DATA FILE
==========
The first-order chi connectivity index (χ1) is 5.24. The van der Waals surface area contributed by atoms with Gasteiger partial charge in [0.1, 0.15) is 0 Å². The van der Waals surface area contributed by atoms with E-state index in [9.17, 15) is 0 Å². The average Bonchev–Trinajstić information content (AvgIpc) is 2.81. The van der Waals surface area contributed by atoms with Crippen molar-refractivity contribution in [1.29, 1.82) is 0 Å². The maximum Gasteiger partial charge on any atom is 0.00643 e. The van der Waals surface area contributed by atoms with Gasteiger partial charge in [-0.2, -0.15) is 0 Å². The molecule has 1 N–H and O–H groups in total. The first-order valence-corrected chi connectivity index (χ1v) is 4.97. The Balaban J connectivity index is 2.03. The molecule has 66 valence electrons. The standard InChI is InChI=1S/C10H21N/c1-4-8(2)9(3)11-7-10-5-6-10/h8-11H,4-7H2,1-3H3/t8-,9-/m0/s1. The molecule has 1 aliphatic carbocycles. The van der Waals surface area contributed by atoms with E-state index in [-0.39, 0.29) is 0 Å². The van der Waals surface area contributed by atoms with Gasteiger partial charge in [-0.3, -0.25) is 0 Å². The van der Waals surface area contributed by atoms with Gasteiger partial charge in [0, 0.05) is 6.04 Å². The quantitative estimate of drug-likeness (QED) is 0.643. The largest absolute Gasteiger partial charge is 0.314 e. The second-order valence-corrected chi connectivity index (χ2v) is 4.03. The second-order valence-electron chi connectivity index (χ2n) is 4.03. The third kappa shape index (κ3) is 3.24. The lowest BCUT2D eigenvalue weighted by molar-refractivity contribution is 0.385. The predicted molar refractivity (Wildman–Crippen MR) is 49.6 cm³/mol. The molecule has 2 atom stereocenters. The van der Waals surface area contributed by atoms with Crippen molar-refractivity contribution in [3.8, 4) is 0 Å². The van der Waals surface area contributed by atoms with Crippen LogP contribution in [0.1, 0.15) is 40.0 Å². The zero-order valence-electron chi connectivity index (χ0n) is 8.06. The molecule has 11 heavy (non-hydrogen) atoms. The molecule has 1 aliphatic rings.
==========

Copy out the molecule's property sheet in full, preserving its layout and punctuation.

The first-order chi connectivity index (χ1) is 5.24. The van der Waals surface area contributed by atoms with Gasteiger partial charge in [0.1, 0.15) is 0 Å². The van der Waals surface area contributed by atoms with E-state index in [9.17, 15) is 0 Å². The average Bonchev–Trinajstić information content (AvgIpc) is 2.81. The van der Waals surface area contributed by atoms with Crippen molar-refractivity contribution in [1.29, 1.82) is 0 Å². The maximum Gasteiger partial charge on any atom is 0.00643 e. The van der Waals surface area contributed by atoms with Gasteiger partial charge in [-0.2, -0.15) is 0 Å². The molecule has 1 N–H and O–H groups in total. The first-order valence-corrected chi connectivity index (χ1v) is 4.97. The Balaban J connectivity index is 2.03. The molecule has 66 valence electrons. The standard InChI is InChI=1S/C10H21N/c1-4-8(2)9(3)11-7-10-5-6-10/h8-11H,4-7H2,1-3H3/t8-,9-/m0/s1. The molecule has 1 aliphatic carbocycles. The van der Waals surface area contributed by atoms with E-state index in [-0.39, 0.29) is 0 Å². The van der Waals surface area contributed by atoms with Gasteiger partial charge in [-0.3, -0.25) is 0 Å². The van der Waals surface area contributed by atoms with Gasteiger partial charge in [0, 0.05) is 6.04 Å². The quantitative estimate of drug-likeness (QED) is 0.643. The largest absolute Gasteiger partial charge is 0.314 e. The second-order valence-corrected chi connectivity index (χ2v) is 4.03. The second-order valence-electron chi connectivity index (χ2n) is 4.03. The third kappa shape index (κ3) is 3.24. The lowest BCUT2D eigenvalue weighted by molar-refractivity contribution is 0.385. The predicted molar refractivity (Wildman–Crippen MR) is 49.6 cm³/mol. The molecule has 2 atom stereocenters. The van der Waals surface area contributed by atoms with Crippen molar-refractivity contribution in [3.8, 4) is 0 Å². The van der Waals surface area contributed by atoms with Crippen LogP contribution in [0.1, 0.15) is 40.0 Å². The zero-order valence-electron chi connectivity index (χ0n) is 8.06. The molecule has 11 heavy (non-hydrogen) atoms. The molecule has 1 aliphatic rings.